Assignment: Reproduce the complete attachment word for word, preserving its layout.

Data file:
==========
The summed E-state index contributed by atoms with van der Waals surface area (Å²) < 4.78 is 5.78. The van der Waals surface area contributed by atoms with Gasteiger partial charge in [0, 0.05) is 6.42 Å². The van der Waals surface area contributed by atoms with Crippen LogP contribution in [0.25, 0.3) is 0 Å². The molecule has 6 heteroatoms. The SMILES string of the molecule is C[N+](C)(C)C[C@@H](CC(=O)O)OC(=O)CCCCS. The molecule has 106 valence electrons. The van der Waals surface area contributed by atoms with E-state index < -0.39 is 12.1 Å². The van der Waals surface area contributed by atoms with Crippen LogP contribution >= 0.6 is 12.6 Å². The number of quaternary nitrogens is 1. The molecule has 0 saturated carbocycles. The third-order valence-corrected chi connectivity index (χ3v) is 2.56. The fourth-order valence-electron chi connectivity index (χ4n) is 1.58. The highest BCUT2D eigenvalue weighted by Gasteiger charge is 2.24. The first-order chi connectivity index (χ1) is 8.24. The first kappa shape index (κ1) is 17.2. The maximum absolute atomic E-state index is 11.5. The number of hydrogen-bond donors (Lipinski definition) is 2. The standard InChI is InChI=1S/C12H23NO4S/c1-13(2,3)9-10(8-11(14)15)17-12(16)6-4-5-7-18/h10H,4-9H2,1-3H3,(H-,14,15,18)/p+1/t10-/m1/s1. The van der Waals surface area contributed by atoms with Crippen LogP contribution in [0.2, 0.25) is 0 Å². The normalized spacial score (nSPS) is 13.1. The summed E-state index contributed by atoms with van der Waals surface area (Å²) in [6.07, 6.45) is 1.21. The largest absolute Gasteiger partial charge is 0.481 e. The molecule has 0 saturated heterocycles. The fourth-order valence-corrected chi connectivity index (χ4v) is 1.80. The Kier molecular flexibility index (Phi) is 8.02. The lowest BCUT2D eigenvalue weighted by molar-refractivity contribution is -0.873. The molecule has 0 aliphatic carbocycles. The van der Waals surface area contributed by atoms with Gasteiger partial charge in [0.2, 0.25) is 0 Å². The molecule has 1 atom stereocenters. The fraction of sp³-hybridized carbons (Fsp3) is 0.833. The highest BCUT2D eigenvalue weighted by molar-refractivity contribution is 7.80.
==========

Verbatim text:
The summed E-state index contributed by atoms with van der Waals surface area (Å²) < 4.78 is 5.78. The van der Waals surface area contributed by atoms with Gasteiger partial charge in [0, 0.05) is 6.42 Å². The van der Waals surface area contributed by atoms with Crippen LogP contribution in [0.25, 0.3) is 0 Å². The molecule has 6 heteroatoms. The SMILES string of the molecule is C[N+](C)(C)C[C@@H](CC(=O)O)OC(=O)CCCCS. The molecule has 106 valence electrons. The van der Waals surface area contributed by atoms with E-state index < -0.39 is 12.1 Å². The van der Waals surface area contributed by atoms with Crippen LogP contribution >= 0.6 is 12.6 Å². The number of quaternary nitrogens is 1. The molecule has 0 saturated carbocycles. The third-order valence-corrected chi connectivity index (χ3v) is 2.56. The fourth-order valence-electron chi connectivity index (χ4n) is 1.58. The highest BCUT2D eigenvalue weighted by Gasteiger charge is 2.24. The first-order chi connectivity index (χ1) is 8.24. The first kappa shape index (κ1) is 17.2. The maximum absolute atomic E-state index is 11.5. The number of hydrogen-bond donors (Lipinski definition) is 2. The standard InChI is InChI=1S/C12H23NO4S/c1-13(2,3)9-10(8-11(14)15)17-12(16)6-4-5-7-18/h10H,4-9H2,1-3H3,(H-,14,15,18)/p+1/t10-/m1/s1. The van der Waals surface area contributed by atoms with Crippen LogP contribution in [0.2, 0.25) is 0 Å². The normalized spacial score (nSPS) is 13.1. The summed E-state index contributed by atoms with van der Waals surface area (Å²) in [6.07, 6.45) is 1.21. The largest absolute Gasteiger partial charge is 0.481 e. The molecule has 0 saturated heterocycles. The fourth-order valence-corrected chi connectivity index (χ4v) is 1.80. The Kier molecular flexibility index (Phi) is 8.02. The lowest BCUT2D eigenvalue weighted by molar-refractivity contribution is -0.873. The molecule has 0 aliphatic carbocycles. The van der Waals surface area contributed by atoms with Gasteiger partial charge in [0.2, 0.25) is 0 Å². The molecule has 1 atom stereocenters. The fraction of sp³-hybridized carbons (Fsp3) is 0.833. The highest BCUT2D eigenvalue weighted by molar-refractivity contribution is 7.80.